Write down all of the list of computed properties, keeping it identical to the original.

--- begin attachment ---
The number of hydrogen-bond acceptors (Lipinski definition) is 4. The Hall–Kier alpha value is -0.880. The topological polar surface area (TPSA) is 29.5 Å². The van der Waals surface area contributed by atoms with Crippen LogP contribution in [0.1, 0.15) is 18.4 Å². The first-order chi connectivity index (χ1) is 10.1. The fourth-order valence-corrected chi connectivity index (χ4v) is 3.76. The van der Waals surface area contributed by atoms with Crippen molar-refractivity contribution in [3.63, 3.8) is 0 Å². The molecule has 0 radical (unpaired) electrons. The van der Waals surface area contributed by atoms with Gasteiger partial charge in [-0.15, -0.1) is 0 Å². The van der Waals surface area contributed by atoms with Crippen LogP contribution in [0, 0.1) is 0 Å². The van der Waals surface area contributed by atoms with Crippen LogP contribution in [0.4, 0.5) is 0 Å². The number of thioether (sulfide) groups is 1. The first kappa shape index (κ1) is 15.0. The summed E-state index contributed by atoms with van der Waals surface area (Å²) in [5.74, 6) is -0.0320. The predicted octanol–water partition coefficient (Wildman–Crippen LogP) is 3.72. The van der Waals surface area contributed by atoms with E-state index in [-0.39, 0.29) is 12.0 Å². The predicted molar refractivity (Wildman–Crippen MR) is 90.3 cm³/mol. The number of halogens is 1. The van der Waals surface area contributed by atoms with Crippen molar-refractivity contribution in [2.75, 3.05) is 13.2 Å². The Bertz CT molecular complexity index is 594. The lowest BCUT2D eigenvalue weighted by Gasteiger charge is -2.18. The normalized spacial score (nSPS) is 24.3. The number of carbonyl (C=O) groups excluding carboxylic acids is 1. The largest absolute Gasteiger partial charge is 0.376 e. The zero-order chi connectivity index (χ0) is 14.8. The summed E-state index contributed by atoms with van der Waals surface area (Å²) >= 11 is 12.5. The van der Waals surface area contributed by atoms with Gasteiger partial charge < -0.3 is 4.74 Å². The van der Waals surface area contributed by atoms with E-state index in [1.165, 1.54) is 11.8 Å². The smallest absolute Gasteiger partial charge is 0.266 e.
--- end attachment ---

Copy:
The number of hydrogen-bond acceptors (Lipinski definition) is 4. The Hall–Kier alpha value is -0.880. The topological polar surface area (TPSA) is 29.5 Å². The van der Waals surface area contributed by atoms with Crippen LogP contribution in [0.1, 0.15) is 18.4 Å². The first-order chi connectivity index (χ1) is 10.1. The fourth-order valence-corrected chi connectivity index (χ4v) is 3.76. The van der Waals surface area contributed by atoms with Crippen molar-refractivity contribution in [3.63, 3.8) is 0 Å². The molecule has 0 radical (unpaired) electrons. The van der Waals surface area contributed by atoms with Gasteiger partial charge in [-0.15, -0.1) is 0 Å². The van der Waals surface area contributed by atoms with Crippen LogP contribution in [0, 0.1) is 0 Å². The van der Waals surface area contributed by atoms with Crippen LogP contribution in [0.4, 0.5) is 0 Å². The number of thioether (sulfide) groups is 1. The first kappa shape index (κ1) is 15.0. The summed E-state index contributed by atoms with van der Waals surface area (Å²) in [5.74, 6) is -0.0320. The predicted octanol–water partition coefficient (Wildman–Crippen LogP) is 3.72. The van der Waals surface area contributed by atoms with E-state index in [-0.39, 0.29) is 12.0 Å². The predicted molar refractivity (Wildman–Crippen MR) is 90.3 cm³/mol. The number of halogens is 1. The van der Waals surface area contributed by atoms with Crippen molar-refractivity contribution in [2.75, 3.05) is 13.2 Å². The Bertz CT molecular complexity index is 594. The lowest BCUT2D eigenvalue weighted by Gasteiger charge is -2.18. The normalized spacial score (nSPS) is 24.3. The number of carbonyl (C=O) groups excluding carboxylic acids is 1. The largest absolute Gasteiger partial charge is 0.376 e. The zero-order chi connectivity index (χ0) is 14.8. The summed E-state index contributed by atoms with van der Waals surface area (Å²) >= 11 is 12.5. The van der Waals surface area contributed by atoms with Gasteiger partial charge < -0.3 is 4.74 Å². The van der Waals surface area contributed by atoms with E-state index in [1.165, 1.54) is 11.8 Å². The smallest absolute Gasteiger partial charge is 0.266 e.